Otter on fed stimulus: It's complicated


Gov. C. L. "Butch" Otter, addressing a media scrum assembled by Boise's Associated Press shop this morning, said that he's not sure he'd vote for an "economic stimulus" package were he still in Congress today.

"If I were in Congress and I looked at it, someone would have to be more convincing than they have been and I probably would say no," Otter said.

Still, Otter spoke at length about his priorities should Congress pass a bunch of cash to the states for infrastructure projects. The state has assembled some $2.4 billion [EDIT A spreadsheet provided by Otter's office indicates just under $2 billion in projects] in "shovel ready" projects that could use an infusion of federal dollars, though estimates for Idaho's share of the stimulus now hover around $75- to $100 million. The Idaho Transportation Department yesterday, put together its own wish-list, which in some cases did not jive with Otter's.

President-elect Barack Obama offered some further justifications for massive borrowing and spending today: “Only government can break the vicious cycles that are crippling our economy–where a lack of spending leads to lost jobs, which leads to even less spending,” Obama said, as quoted by the Christian Science Monitor.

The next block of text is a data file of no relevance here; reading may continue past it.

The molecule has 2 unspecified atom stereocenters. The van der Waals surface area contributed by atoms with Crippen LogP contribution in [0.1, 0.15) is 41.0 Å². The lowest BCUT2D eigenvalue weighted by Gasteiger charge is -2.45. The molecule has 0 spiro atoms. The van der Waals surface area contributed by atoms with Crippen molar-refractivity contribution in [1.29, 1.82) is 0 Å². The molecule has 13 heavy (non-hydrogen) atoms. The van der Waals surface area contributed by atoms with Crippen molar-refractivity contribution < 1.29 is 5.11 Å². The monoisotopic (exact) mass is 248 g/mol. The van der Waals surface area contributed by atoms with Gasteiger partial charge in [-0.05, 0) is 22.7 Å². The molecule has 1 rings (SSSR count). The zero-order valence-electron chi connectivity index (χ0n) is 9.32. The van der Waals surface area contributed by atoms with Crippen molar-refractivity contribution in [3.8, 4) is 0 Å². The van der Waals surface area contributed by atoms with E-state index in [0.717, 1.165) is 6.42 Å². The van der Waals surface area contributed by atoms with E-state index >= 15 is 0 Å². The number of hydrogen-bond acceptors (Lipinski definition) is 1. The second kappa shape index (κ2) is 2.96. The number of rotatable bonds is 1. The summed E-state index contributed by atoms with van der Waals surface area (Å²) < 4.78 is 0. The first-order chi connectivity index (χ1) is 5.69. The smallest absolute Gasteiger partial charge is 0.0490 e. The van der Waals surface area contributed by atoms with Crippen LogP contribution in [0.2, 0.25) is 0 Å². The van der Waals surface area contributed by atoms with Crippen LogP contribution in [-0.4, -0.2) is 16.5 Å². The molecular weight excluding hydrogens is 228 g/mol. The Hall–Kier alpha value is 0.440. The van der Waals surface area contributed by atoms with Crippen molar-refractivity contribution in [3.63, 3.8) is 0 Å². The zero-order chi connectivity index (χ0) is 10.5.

Obama's proposal, which could total $800 billion according to the CSM, but may be shrinking by the day, will include money for alternative energy projects, broadband and computerized medical records.

“Yes, we’ll put people to work repairing crumbling roads, bridges, and schools by eliminating the backlog of well-planned, worthy and needed infrastructure projects. But we’ll also do more to retrofit America for a global economy," Obama said.

Many states are going right for new asphalt in their lists, ignoring the calls for repair work. Idaho Smart Growth executive director Rachel Winer suggested yesterday that the state consider using the money for transportation projects aside from just road building, including upping the percentage that goes to repair already crumbling roads.

Winer gave Idaho credit for making its stimulus request public, one of only 16 states that has done so.

Otter was asked whether this anticipatory federal stimuli might be used as an excuse by certain lawmakers to stave off road funding needs for another year, to which he responded: "I was always looking for a way to say no to an increase in taxes..." And then added that no, the stimulus will be one-time projects and Idaho Transportation Department still needs new revenue sources.